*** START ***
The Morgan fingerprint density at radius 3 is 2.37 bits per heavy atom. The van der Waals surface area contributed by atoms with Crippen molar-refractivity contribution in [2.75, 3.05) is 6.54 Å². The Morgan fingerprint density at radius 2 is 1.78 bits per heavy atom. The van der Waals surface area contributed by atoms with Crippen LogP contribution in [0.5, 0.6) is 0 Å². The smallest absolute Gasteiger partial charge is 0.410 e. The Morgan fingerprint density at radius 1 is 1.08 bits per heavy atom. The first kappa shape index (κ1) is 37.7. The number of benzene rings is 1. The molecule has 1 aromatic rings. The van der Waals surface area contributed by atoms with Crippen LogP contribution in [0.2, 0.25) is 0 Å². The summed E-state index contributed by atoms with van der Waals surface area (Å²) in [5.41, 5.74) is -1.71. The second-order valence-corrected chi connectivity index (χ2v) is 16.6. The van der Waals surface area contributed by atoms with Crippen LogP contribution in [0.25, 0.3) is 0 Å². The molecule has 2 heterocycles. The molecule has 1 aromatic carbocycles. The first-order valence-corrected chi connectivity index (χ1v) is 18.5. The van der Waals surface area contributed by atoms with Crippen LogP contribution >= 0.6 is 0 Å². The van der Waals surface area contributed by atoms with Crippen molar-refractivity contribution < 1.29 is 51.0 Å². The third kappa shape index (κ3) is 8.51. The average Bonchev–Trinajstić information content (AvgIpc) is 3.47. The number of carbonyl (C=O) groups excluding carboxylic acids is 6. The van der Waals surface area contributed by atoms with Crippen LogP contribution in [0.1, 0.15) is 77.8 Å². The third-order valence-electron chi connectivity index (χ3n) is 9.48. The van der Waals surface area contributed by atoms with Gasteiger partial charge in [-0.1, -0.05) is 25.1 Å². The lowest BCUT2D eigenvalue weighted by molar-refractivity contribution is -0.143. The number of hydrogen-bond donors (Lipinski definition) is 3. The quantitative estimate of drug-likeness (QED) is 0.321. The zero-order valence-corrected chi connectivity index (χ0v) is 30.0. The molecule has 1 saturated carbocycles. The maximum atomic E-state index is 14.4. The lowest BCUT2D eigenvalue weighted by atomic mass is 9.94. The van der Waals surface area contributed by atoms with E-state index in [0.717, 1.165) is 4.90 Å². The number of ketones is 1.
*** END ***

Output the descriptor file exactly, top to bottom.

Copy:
The Morgan fingerprint density at radius 3 is 2.37 bits per heavy atom. The van der Waals surface area contributed by atoms with Crippen molar-refractivity contribution in [2.75, 3.05) is 6.54 Å². The Morgan fingerprint density at radius 2 is 1.78 bits per heavy atom. The van der Waals surface area contributed by atoms with Crippen LogP contribution in [0.5, 0.6) is 0 Å². The smallest absolute Gasteiger partial charge is 0.410 e. The Morgan fingerprint density at radius 1 is 1.08 bits per heavy atom. The first kappa shape index (κ1) is 37.7. The number of benzene rings is 1. The molecule has 1 aromatic rings. The van der Waals surface area contributed by atoms with Crippen LogP contribution in [0.2, 0.25) is 0 Å². The summed E-state index contributed by atoms with van der Waals surface area (Å²) in [5.41, 5.74) is -1.71. The second-order valence-corrected chi connectivity index (χ2v) is 16.6. The van der Waals surface area contributed by atoms with Crippen LogP contribution in [0.25, 0.3) is 0 Å². The molecule has 2 heterocycles. The molecule has 1 aromatic carbocycles. The first-order valence-corrected chi connectivity index (χ1v) is 18.5. The van der Waals surface area contributed by atoms with Crippen LogP contribution >= 0.6 is 0 Å². The van der Waals surface area contributed by atoms with Crippen molar-refractivity contribution < 1.29 is 51.0 Å². The third kappa shape index (κ3) is 8.51. The average Bonchev–Trinajstić information content (AvgIpc) is 3.47. The number of carbonyl (C=O) groups excluding carboxylic acids is 6. The van der Waals surface area contributed by atoms with Crippen LogP contribution in [0.1, 0.15) is 77.8 Å². The third-order valence-electron chi connectivity index (χ3n) is 9.48. The van der Waals surface area contributed by atoms with Gasteiger partial charge in [-0.1, -0.05) is 25.1 Å². The lowest BCUT2D eigenvalue weighted by molar-refractivity contribution is -0.143. The number of hydrogen-bond donors (Lipinski definition) is 3. The quantitative estimate of drug-likeness (QED) is 0.321. The zero-order valence-corrected chi connectivity index (χ0v) is 30.0. The molecule has 1 saturated carbocycles. The maximum atomic E-state index is 14.4. The lowest BCUT2D eigenvalue weighted by atomic mass is 9.94. The van der Waals surface area contributed by atoms with E-state index in [0.717, 1.165) is 4.90 Å². The number of ketones is 1.